Victims of some of the most notorious breaches had compliance programs but lacked operational security. If you stop thinking of compliance as a solo act, dollars spent can do double duty to improve operational security. Replace compliance-only products with more automated solutions that leverage compliance results to improve your ongoing security visibility. And make sure your technology partners price their offerings fairly for cloud environments.

Are you prepared to deal with cloud security incidents?
We know by now that we’re never going to firewall our way to perfect security. Your cloud solution will be attacked, and the attackers will likely find an exploitable vulnerability. When the worst happens, you’ll want fast answers to two critical questions (preferably before the press conference): What happened, and how extensive is the damage?

Good news. Your cloud can provide more than enough information to spot and analyze security incidents early and accurately, but you need two things to capitalize: practice and the right tools. Regular red team/blue team exercises find latent vulnerabilities and bulk up your team’s combat forensic skills.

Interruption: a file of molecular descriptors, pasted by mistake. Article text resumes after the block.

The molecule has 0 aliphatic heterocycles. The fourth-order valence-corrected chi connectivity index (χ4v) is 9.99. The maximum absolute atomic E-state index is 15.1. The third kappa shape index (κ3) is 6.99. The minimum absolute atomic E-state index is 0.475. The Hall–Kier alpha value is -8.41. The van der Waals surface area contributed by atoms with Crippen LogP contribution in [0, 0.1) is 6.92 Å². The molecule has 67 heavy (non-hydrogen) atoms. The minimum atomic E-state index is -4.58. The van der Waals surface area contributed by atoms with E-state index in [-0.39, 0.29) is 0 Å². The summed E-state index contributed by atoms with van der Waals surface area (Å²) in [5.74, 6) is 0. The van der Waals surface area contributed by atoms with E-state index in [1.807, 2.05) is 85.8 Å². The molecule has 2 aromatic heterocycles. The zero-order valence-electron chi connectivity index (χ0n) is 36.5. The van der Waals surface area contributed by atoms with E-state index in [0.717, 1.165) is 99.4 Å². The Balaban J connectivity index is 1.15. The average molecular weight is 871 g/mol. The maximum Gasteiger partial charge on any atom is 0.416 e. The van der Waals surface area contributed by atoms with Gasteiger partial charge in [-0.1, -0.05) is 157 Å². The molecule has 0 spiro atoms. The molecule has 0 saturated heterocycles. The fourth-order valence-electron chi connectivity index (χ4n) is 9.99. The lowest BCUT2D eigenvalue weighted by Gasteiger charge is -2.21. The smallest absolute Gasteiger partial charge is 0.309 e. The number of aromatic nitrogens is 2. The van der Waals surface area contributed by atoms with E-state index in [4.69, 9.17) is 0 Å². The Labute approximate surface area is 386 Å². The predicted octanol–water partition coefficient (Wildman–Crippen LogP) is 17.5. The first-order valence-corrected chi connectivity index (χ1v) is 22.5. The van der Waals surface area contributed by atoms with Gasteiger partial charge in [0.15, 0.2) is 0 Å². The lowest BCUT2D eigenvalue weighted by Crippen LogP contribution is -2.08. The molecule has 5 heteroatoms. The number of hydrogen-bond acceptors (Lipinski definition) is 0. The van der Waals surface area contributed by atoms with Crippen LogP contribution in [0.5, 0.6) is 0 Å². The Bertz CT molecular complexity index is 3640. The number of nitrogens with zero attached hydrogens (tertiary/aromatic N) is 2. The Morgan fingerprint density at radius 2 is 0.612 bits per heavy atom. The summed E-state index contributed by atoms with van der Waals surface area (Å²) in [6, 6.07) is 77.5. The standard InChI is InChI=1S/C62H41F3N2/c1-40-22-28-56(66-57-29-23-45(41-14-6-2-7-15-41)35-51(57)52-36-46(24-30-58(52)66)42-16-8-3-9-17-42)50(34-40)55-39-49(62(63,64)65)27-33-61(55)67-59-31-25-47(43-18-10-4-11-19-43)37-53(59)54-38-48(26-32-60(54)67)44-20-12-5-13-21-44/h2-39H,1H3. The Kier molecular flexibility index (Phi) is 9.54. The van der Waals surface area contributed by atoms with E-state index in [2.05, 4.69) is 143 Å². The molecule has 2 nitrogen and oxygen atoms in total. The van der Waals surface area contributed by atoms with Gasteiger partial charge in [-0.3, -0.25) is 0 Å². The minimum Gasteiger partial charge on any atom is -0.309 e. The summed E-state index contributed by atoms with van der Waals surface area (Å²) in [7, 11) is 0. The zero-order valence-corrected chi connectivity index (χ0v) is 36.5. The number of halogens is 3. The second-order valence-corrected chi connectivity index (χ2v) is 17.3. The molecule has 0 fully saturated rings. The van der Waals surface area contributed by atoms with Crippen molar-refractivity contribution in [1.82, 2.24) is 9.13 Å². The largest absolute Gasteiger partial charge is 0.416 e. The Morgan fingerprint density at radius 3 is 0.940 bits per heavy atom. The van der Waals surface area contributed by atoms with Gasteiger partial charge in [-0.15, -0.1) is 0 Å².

Help your blue team win with cloud-ready tools that automate investigations and spot problems early in the cyber kill chain. But choose those tools wisely - too many alerts will results in “alert fatigue” and desensitize teams to legitimate threat signals.

Do you understand the cloud’s shared responsibility model for security?
You don’t have to be a cloud expert to manage cloud security risks. But the cloud’s shared security model - which defines where your cloud provider’s responsibilities end and yours begin - is one topic you might want to tackle yourself. It’s the crux of the cloud security challenge and it will impact the investments and initiatives you’ll need to be successful.